Watching Dolly’s movie about her life called Coat of Many colors reminded me of many things. There was a line in the movie that hit me most and it was Dolly saying that growing up was not only some of her hardest times but best times as well. I wish I remembered the quote exactly, as it was more eloquent.
I have to agree. I can look back at my life and see all the wonderful things. There was a time that all I could see was the bad. Like little Dolly when she lost her soon to be brother to heaven, my heart hasn’t sung in a very long time. I’ve been angry at God… angry at Mama. I’ve tried to do it alone because I didn’t want to hurt anymore but that doesn’t work either. God is like love, without it the world becomes a very dark place.
I was raised in a very similar background as Dolly. My family was quite religious, Southern Baptist as a matter of fact. Many of my Sundays were spent in a similar church as shown in the movie. I don’t remember the fire and brimstone but I do remember all the singing. For a moment I was transported to my Mama and grandmother singing. I’ve tucked away my spirituality because of the fire and brimstone not realizing I was giving up the singing.
I think the moral of the movie and the testament of Dolly’s life is letting your heart sing. I can’t remember the last time those melodies plucked at my heart strings. My heart stopped singing long before Mama died.
While my childhood wasn’t quite like Dolly’s in regards to be poor we certainly didn’t have it easy. While I was watching Dolly’s Mother portrayed in the movie it was like my Mom was on the screen. My Mom did what she had to do to provide for us including making crafts for extra money to get my sister and I the things we needed.
My Mama did grow up in a family much like Dolly’s as they were very poor. To help the family my Mom had to work in the muck fields which meant picking onions in the sweltering summer sun. When kids were out playing she was out in the muck. The house she grew up in was the size of a small apartment with an outhouse for a bathroom. There were nine children in the family as well. So it was a full house.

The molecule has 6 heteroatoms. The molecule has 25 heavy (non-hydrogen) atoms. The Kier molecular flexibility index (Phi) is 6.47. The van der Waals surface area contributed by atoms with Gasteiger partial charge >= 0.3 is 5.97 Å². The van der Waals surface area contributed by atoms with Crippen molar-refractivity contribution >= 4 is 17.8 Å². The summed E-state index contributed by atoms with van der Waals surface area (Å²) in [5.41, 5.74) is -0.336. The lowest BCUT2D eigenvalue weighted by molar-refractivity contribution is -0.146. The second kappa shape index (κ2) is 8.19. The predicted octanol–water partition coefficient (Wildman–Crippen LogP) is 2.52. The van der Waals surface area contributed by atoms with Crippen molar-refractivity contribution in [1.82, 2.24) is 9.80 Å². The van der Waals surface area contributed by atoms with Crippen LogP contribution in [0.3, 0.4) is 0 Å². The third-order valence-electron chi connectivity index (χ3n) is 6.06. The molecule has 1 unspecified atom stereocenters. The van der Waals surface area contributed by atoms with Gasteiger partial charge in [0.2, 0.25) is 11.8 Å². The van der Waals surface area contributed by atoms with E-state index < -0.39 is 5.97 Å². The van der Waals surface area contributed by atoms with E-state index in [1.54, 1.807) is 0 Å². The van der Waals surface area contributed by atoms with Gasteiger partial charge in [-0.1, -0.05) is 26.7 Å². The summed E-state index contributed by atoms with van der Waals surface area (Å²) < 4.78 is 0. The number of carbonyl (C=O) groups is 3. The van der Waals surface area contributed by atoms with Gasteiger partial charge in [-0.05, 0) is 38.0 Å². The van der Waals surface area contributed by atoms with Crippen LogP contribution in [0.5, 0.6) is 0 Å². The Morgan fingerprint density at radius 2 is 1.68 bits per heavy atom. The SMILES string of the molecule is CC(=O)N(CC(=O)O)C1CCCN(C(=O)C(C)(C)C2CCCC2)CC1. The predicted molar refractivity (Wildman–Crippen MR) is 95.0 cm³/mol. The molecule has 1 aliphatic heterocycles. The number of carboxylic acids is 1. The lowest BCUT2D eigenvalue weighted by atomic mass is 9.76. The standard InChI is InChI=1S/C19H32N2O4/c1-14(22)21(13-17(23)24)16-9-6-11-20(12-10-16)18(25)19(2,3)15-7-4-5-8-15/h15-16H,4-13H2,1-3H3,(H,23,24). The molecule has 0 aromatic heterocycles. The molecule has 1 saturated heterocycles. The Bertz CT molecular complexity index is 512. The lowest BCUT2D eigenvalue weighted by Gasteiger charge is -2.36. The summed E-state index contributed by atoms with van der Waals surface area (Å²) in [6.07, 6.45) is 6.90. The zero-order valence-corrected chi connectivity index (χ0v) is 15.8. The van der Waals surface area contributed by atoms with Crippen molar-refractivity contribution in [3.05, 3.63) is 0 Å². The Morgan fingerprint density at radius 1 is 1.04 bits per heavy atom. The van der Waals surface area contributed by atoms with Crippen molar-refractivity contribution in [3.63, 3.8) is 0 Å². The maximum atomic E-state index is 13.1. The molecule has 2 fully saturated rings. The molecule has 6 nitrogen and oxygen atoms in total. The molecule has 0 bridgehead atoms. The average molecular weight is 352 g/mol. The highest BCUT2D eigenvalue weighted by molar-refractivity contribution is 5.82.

I don’t know when but my Mom also stopped singing as well. We were both very codependent. She grew up with a father who was an alcoholic. From a very early age she learned how to walk on eggshells and was groomed to expect it out of life. Her adult life only mirrored that just like mine has.
When you grow up in dysfunctional family you learn how to survive, not to live. Chaos becomes the norm and it transforms you into an altered being. One where you tolerate other bad situations because you feel that’s what you deserved.
I can’t tell you how many times I’ve cycled through these moments where I’ve questioned what will happen next… as in when the ground will fall apart underneath my feet. So many times it’d fill up a book.
I’ve been beat down before but I’ve always gotten my voice back within a considerable time. While I’m further from that bad place (where I tried to kill myself two years ago) my voice is still soft. I don’t know how to get it back. It’s the exact feeling when I was being abused. I wanted to yell but nothing came out.
It’s been three years since my Mom has died. What keeps me from singing??? My therapist recently asked me if my father was a wise man. At first I thought why the heck she was asking me but after a few moments I said no… that he was foolish. She then asks me what I believed such an idiot and to which I replied I don’t know…
Ever since I’ve been scratching my head wondering why all these years I’ve listened to foolish people. I’ve let them keep me from singing for far too long. I’m just not sure how to create the life I deserve.
I’ve built a world around all the wrong things. Life (a happy one) seems so far away. No matter what I refuse to give in to the hopelessness. At times those voices are so loud they’re painful but I’m just angry enough to say fuck it. The good thing about getting kicked to the ground, you can’t go any further.
I would just like to use all that junk (the bad feelings, people not believing in me, the pain, the grief, abuse) as fuel to fight. To just say fuck it to the world and push through. Up until this point it’s dragged me down.
There is great resiliency in taking a stand and saying you’re fed up. No one has control over me but me. I don’t know how or when but I will move forward from it all.
So I’m going to put back on my coat of many colors as I’ve earned it. I’m going to hold onto my songbook and wait for the day I have something to sing about again. The notes are still there deep inside of me. I just have to discover them and I will…